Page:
The religious aspect of this book is twisted. The basis of the religion is a mix of Christianity and other religions, especially those that have strict adherent requirements. There are bits of Mormonism, Charles Masonism, Jehovah Witnessism, David Koreshism, Megachurchism, Agnosticism, Pantheism, Joel Osteenism, Joyce Meyersism... etc. (yes I'm sure I made up words there). But at the bottom of it is the theme that salvation is only through a particular organized religion and through one's adherence to works. Both of these are completely against true Christianity. One's membership will not save them. One's works will not save them.

In this one, the church is started by Beaton Frick, the Church of America, and it is terrible. The founder, Frick, was visited by Jesus (in a powder blue convertible that had the ability to travel through space and time). I imagine this is what those who are opposed to organized religion think of organized religion: fakely sweet disposition, strict adherence to the requirements, extremely judgmental, and downright vicious. Ah, yes, and its members extremely disillusioned.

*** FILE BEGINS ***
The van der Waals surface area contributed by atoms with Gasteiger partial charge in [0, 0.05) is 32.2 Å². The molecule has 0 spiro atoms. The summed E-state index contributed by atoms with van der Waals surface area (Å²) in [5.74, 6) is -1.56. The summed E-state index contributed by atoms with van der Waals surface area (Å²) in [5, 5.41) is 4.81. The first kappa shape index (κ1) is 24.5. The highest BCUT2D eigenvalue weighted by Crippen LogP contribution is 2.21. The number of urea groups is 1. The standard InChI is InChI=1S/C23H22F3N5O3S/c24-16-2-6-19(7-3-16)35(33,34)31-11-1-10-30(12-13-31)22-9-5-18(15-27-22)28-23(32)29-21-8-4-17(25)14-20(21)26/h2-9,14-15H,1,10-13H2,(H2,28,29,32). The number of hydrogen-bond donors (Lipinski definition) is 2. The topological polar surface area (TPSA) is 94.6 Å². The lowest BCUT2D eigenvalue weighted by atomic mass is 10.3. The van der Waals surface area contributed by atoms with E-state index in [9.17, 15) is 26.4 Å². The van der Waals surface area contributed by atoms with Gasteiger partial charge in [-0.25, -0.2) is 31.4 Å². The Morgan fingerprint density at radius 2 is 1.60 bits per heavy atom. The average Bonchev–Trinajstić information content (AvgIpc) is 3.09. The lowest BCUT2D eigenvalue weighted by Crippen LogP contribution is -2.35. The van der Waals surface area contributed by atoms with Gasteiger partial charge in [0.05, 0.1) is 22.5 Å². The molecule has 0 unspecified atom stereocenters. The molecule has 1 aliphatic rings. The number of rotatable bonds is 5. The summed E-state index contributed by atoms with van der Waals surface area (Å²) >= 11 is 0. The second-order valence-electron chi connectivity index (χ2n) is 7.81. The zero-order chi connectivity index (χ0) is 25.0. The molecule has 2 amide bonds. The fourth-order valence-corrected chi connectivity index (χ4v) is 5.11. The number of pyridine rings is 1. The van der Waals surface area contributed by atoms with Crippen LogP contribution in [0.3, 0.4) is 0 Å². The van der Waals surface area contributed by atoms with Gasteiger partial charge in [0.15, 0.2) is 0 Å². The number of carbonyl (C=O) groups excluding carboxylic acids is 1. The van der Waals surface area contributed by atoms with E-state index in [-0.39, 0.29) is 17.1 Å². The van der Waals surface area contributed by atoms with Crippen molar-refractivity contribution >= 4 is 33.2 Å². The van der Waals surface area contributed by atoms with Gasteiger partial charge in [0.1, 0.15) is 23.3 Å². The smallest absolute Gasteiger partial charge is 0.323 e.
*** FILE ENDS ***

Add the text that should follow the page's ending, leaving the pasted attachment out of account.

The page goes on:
"'For God saw that Americans were industrious and made money in His name, and He saw it was good'...It's one of the many parts of the Book of Frick that made you wonder whether or not Frick was just straight up on shrooms when he was writing it."

The book's start really is steeped in the secular, with the underage drinking right at the start (Alcohol Use). Here also we are subjected to the first of many instances of inappropriate language, cuss words from teens. It is not simply "s..t" or "d..n" but the more extreme f-word. There is way too much of taking G-d's name in vain. Also, there is much reference, and acceptance of gays. But also I think it is to point to the emphasis of the religious focus on these groups.